Credit grew by just 0.43 percent in January, slowing from December's 2.28 percent pace, the State Bank of Vietnam announced on its website on Feb. 15.

Modest dong credit growth at commercial banks in January was blamed on high interest rates which had encouraged borrowers to seek dollar loans at more modest rates. As a consequence, credit in US dollars expanded by 2.37 percent in January.

The pattern was an exaggeration of the situation in January a year earlier, when dollar credit growth reached 14.07 percent while dong credit growth stagnated.

Lending interest rates for dong-denominated loans for consumers or to finance real estate or securities investments ranged as high as 18-20 percent per year in January, while rates for loans to exporters or to enterprises in rural areas were only slightly more competitive, at 14-16 percent per year.

Meanwhile, interest rates for dollar-denominated loans averaged 6.37 percent per year in January.

The State Bank of Vietnam has targeted credit growth this year at 23 percent, a modest easing from last year's credit growth of 27.6 percent.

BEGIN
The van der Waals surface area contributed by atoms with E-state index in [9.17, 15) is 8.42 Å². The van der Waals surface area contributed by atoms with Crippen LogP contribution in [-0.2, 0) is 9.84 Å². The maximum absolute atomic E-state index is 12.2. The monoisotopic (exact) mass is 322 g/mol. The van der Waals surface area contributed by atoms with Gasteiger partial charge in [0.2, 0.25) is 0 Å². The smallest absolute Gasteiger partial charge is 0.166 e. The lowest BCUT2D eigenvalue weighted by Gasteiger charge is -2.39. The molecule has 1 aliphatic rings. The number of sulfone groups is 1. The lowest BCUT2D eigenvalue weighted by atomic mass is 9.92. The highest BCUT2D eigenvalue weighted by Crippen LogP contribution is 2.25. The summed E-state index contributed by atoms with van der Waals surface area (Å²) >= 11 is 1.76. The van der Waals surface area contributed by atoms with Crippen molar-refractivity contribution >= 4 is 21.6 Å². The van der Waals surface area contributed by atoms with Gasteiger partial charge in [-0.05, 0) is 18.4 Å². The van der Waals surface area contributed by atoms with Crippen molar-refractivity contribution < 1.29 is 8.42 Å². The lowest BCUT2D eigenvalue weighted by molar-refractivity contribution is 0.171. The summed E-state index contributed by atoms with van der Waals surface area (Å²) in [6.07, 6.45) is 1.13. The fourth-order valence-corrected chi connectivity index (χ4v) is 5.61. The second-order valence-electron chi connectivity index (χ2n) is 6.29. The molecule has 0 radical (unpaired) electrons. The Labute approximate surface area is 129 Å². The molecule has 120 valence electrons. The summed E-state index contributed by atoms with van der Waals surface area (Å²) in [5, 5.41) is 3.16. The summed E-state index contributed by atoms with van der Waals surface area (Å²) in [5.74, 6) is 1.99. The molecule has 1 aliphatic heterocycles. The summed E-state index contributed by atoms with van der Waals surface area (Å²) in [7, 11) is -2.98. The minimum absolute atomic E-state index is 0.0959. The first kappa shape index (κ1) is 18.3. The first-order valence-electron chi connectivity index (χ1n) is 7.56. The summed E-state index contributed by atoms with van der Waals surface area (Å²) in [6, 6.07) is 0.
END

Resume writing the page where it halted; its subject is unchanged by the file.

Other indicators for the dong were all down in January. Total dong deposits in the banking system were down 4.12 percent from the previous month, even as dollar deposits rose by 4.43 percent.

Overnight deposit rates in January rose to 11.2 percent per year on average in January, from 10.5 percent in December, as inflation pressures increased and bank liquidity tightened before the recent Tet (lunar new year) holidays.

The State Bank of Vietnam kept the prime rate unchanged at 9 percent but increased its seven-day reverse repo rate to 11 percent on January 10, up from 9 percent in mid-December.

Government bond yields in January also rose to their highest levels since last May.

The State Bank injected 132 trillion VND (6.3 billion USD) into the nation's banking system in January 30 to support liquidity and payment demand. /.